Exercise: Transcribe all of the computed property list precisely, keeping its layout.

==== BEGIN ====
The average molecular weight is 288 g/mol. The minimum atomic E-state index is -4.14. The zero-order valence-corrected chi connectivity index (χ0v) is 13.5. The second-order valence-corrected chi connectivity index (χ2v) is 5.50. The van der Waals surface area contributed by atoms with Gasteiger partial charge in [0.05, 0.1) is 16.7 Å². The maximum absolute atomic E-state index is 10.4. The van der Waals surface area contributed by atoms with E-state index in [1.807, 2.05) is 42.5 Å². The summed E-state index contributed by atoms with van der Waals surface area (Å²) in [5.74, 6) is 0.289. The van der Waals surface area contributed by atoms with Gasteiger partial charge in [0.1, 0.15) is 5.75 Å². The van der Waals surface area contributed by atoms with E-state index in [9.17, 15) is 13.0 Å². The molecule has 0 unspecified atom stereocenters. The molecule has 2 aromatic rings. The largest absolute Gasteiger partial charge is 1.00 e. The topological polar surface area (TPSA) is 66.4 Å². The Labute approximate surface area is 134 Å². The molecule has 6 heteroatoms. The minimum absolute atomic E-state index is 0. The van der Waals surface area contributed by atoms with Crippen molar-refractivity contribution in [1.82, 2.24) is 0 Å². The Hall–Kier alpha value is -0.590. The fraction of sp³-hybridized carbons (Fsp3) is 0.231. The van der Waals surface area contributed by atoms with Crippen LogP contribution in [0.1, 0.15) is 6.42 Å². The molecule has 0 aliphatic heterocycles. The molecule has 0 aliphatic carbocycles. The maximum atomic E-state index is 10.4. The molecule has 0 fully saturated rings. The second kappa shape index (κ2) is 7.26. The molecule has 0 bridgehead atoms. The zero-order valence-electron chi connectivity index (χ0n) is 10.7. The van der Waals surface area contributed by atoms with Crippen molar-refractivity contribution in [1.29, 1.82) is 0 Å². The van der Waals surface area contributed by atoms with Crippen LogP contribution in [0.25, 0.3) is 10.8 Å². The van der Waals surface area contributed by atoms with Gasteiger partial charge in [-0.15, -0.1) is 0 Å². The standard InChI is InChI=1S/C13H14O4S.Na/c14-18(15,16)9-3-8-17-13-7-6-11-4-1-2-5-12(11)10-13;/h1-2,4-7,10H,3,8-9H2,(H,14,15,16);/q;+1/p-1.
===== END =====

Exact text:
The average molecular weight is 288 g/mol. The minimum atomic E-state index is -4.14. The zero-order valence-corrected chi connectivity index (χ0v) is 13.5. The second-order valence-corrected chi connectivity index (χ2v) is 5.50. The van der Waals surface area contributed by atoms with Gasteiger partial charge in [0.05, 0.1) is 16.7 Å². The maximum absolute atomic E-state index is 10.4. The van der Waals surface area contributed by atoms with E-state index in [1.807, 2.05) is 42.5 Å². The summed E-state index contributed by atoms with van der Waals surface area (Å²) in [5.74, 6) is 0.289. The van der Waals surface area contributed by atoms with Gasteiger partial charge in [0.1, 0.15) is 5.75 Å². The van der Waals surface area contributed by atoms with E-state index in [9.17, 15) is 13.0 Å². The molecule has 0 unspecified atom stereocenters. The molecule has 2 aromatic rings. The largest absolute Gasteiger partial charge is 1.00 e. The topological polar surface area (TPSA) is 66.4 Å². The Labute approximate surface area is 134 Å². The molecule has 6 heteroatoms. The minimum absolute atomic E-state index is 0. The van der Waals surface area contributed by atoms with Crippen molar-refractivity contribution in [1.82, 2.24) is 0 Å². The Hall–Kier alpha value is -0.590. The fraction of sp³-hybridized carbons (Fsp3) is 0.231. The van der Waals surface area contributed by atoms with Crippen LogP contribution in [0.1, 0.15) is 6.42 Å². The molecule has 0 aliphatic heterocycles. The molecule has 0 aliphatic carbocycles. The maximum atomic E-state index is 10.4. The molecule has 0 fully saturated rings. The second kappa shape index (κ2) is 7.26. The molecule has 0 bridgehead atoms. The zero-order valence-electron chi connectivity index (χ0n) is 10.7. The van der Waals surface area contributed by atoms with Crippen molar-refractivity contribution in [1.29, 1.82) is 0 Å². The van der Waals surface area contributed by atoms with Crippen LogP contribution in [0.25, 0.3) is 10.8 Å². The van der Waals surface area contributed by atoms with Gasteiger partial charge in [-0.15, -0.1) is 0 Å². The standard InChI is InChI=1S/C13H14O4S.Na/c14-18(15,16)9-3-8-17-13-7-6-11-4-1-2-5-12(11)10-13;/h1-2,4-7,10H,3,8-9H2,(H,14,15,16);/q;+1/p-1.